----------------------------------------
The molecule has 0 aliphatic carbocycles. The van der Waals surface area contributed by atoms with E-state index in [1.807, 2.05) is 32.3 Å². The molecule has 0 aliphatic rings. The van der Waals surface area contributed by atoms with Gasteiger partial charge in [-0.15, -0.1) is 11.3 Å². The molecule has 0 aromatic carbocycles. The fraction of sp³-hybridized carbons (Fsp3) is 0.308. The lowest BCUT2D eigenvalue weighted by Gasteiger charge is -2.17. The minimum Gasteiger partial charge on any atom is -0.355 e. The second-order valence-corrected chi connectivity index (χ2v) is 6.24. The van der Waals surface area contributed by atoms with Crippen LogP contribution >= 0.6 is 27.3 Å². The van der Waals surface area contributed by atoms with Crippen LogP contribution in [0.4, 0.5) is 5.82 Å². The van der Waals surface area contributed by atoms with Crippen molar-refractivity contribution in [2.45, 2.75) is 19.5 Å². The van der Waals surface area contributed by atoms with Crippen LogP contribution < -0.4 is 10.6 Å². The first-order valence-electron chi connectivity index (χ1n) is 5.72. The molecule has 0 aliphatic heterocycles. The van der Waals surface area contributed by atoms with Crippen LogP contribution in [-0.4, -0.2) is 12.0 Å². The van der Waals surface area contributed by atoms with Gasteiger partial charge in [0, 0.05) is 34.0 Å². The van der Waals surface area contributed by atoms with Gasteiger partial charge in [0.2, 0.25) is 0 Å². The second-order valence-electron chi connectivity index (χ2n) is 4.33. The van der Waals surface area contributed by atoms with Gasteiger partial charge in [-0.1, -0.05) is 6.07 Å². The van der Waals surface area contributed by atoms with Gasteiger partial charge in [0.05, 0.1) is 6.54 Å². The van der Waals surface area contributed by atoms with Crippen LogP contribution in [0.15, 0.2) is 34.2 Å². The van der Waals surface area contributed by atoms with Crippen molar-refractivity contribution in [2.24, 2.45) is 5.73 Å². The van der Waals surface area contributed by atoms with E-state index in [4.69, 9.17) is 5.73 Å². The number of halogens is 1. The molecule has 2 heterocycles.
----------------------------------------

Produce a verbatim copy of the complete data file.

The molecule has 0 aliphatic carbocycles. The van der Waals surface area contributed by atoms with E-state index in [1.807, 2.05) is 32.3 Å². The molecule has 0 aliphatic rings. The van der Waals surface area contributed by atoms with Gasteiger partial charge in [-0.15, -0.1) is 11.3 Å². The molecule has 0 aromatic carbocycles. The fraction of sp³-hybridized carbons (Fsp3) is 0.308. The lowest BCUT2D eigenvalue weighted by Gasteiger charge is -2.17. The minimum Gasteiger partial charge on any atom is -0.355 e. The second-order valence-corrected chi connectivity index (χ2v) is 6.24. The van der Waals surface area contributed by atoms with Crippen LogP contribution >= 0.6 is 27.3 Å². The van der Waals surface area contributed by atoms with Crippen LogP contribution in [0.4, 0.5) is 5.82 Å². The van der Waals surface area contributed by atoms with Crippen molar-refractivity contribution in [2.45, 2.75) is 19.5 Å². The van der Waals surface area contributed by atoms with Crippen LogP contribution < -0.4 is 10.6 Å². The first-order valence-electron chi connectivity index (χ1n) is 5.72. The molecule has 0 aliphatic heterocycles. The van der Waals surface area contributed by atoms with Crippen LogP contribution in [-0.4, -0.2) is 12.0 Å². The van der Waals surface area contributed by atoms with Gasteiger partial charge in [0, 0.05) is 34.0 Å². The van der Waals surface area contributed by atoms with Gasteiger partial charge in [0.2, 0.25) is 0 Å². The second-order valence-electron chi connectivity index (χ2n) is 4.33. The van der Waals surface area contributed by atoms with Gasteiger partial charge in [-0.1, -0.05) is 6.07 Å². The van der Waals surface area contributed by atoms with Gasteiger partial charge in [0.05, 0.1) is 6.54 Å². The van der Waals surface area contributed by atoms with Crippen LogP contribution in [0.15, 0.2) is 34.2 Å². The van der Waals surface area contributed by atoms with Crippen molar-refractivity contribution in [2.24, 2.45) is 5.73 Å². The van der Waals surface area contributed by atoms with E-state index in [4.69, 9.17) is 5.73 Å². The number of halogens is 1. The molecule has 2 heterocycles.